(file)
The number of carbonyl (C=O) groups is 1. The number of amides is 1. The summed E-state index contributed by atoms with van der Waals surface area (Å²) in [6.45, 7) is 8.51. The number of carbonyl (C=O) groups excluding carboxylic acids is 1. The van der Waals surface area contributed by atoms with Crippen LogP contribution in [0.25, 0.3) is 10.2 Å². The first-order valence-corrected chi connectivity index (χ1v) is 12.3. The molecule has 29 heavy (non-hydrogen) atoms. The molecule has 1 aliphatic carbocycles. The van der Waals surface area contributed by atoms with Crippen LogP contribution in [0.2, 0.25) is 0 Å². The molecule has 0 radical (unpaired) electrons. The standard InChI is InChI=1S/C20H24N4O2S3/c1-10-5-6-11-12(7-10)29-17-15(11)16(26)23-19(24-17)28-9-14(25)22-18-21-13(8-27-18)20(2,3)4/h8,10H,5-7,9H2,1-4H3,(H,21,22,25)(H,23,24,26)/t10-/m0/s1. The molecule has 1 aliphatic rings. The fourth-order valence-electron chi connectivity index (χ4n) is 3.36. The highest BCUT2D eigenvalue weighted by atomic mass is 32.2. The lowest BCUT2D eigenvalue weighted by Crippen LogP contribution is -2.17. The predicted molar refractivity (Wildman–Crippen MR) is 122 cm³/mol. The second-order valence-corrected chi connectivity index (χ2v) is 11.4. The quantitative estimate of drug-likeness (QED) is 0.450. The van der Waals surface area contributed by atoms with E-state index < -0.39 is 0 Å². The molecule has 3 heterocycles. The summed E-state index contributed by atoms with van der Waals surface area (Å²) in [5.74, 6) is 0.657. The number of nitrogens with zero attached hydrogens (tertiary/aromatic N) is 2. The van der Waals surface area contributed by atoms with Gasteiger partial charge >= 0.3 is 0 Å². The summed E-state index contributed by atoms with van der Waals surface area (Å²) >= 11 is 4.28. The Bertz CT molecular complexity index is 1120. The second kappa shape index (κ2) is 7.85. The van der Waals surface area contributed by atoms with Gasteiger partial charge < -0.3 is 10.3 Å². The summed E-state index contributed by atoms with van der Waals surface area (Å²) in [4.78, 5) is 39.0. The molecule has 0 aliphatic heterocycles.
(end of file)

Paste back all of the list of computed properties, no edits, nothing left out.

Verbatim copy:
The number of carbonyl (C=O) groups is 1. The number of amides is 1. The summed E-state index contributed by atoms with van der Waals surface area (Å²) in [6.45, 7) is 8.51. The number of carbonyl (C=O) groups excluding carboxylic acids is 1. The van der Waals surface area contributed by atoms with Crippen LogP contribution in [0.25, 0.3) is 10.2 Å². The first-order valence-corrected chi connectivity index (χ1v) is 12.3. The molecule has 29 heavy (non-hydrogen) atoms. The molecule has 1 aliphatic carbocycles. The van der Waals surface area contributed by atoms with Crippen LogP contribution in [0.2, 0.25) is 0 Å². The molecule has 0 radical (unpaired) electrons. The standard InChI is InChI=1S/C20H24N4O2S3/c1-10-5-6-11-12(7-10)29-17-15(11)16(26)23-19(24-17)28-9-14(25)22-18-21-13(8-27-18)20(2,3)4/h8,10H,5-7,9H2,1-4H3,(H,21,22,25)(H,23,24,26)/t10-/m0/s1. The molecule has 1 aliphatic rings. The fourth-order valence-electron chi connectivity index (χ4n) is 3.36. The highest BCUT2D eigenvalue weighted by atomic mass is 32.2. The lowest BCUT2D eigenvalue weighted by Crippen LogP contribution is -2.17. The predicted molar refractivity (Wildman–Crippen MR) is 122 cm³/mol. The second-order valence-corrected chi connectivity index (χ2v) is 11.4. The quantitative estimate of drug-likeness (QED) is 0.450. The van der Waals surface area contributed by atoms with E-state index < -0.39 is 0 Å². The molecule has 3 heterocycles. The summed E-state index contributed by atoms with van der Waals surface area (Å²) in [5.74, 6) is 0.657. The number of nitrogens with zero attached hydrogens (tertiary/aromatic N) is 2. The van der Waals surface area contributed by atoms with Gasteiger partial charge >= 0.3 is 0 Å². The summed E-state index contributed by atoms with van der Waals surface area (Å²) >= 11 is 4.28. The Bertz CT molecular complexity index is 1120. The second kappa shape index (κ2) is 7.85. The van der Waals surface area contributed by atoms with Gasteiger partial charge < -0.3 is 10.3 Å². The summed E-state index contributed by atoms with van der Waals surface area (Å²) in [4.78, 5) is 39.0. The molecule has 0 aliphatic heterocycles.